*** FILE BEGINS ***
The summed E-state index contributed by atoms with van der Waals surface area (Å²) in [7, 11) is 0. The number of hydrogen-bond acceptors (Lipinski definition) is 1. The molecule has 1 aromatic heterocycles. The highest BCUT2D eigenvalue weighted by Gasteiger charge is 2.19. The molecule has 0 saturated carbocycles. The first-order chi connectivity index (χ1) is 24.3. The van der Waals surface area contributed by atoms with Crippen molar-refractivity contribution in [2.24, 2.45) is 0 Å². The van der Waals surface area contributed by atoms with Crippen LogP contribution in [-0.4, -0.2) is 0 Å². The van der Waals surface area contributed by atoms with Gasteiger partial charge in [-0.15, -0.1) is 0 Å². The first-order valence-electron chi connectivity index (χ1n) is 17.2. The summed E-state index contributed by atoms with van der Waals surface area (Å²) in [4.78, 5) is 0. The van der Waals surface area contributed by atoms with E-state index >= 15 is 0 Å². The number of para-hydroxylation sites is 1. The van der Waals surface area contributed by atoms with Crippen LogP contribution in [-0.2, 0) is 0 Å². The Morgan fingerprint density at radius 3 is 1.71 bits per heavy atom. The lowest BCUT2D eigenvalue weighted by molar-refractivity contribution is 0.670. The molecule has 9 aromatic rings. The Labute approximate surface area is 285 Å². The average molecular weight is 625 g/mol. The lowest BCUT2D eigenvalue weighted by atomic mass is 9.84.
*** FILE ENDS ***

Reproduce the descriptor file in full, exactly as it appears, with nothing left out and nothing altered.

The summed E-state index contributed by atoms with van der Waals surface area (Å²) in [7, 11) is 0. The number of hydrogen-bond acceptors (Lipinski definition) is 1. The molecule has 1 aromatic heterocycles. The highest BCUT2D eigenvalue weighted by Gasteiger charge is 2.19. The molecule has 0 saturated carbocycles. The first-order chi connectivity index (χ1) is 24.3. The van der Waals surface area contributed by atoms with Crippen molar-refractivity contribution in [2.24, 2.45) is 0 Å². The van der Waals surface area contributed by atoms with Crippen LogP contribution in [-0.4, -0.2) is 0 Å². The van der Waals surface area contributed by atoms with Gasteiger partial charge in [-0.15, -0.1) is 0 Å². The first-order valence-electron chi connectivity index (χ1n) is 17.2. The summed E-state index contributed by atoms with van der Waals surface area (Å²) in [4.78, 5) is 0. The van der Waals surface area contributed by atoms with E-state index >= 15 is 0 Å². The number of para-hydroxylation sites is 1. The van der Waals surface area contributed by atoms with Crippen LogP contribution in [-0.2, 0) is 0 Å². The Morgan fingerprint density at radius 3 is 1.71 bits per heavy atom. The lowest BCUT2D eigenvalue weighted by molar-refractivity contribution is 0.670. The molecule has 9 aromatic rings. The Labute approximate surface area is 285 Å². The average molecular weight is 625 g/mol. The lowest BCUT2D eigenvalue weighted by atomic mass is 9.84.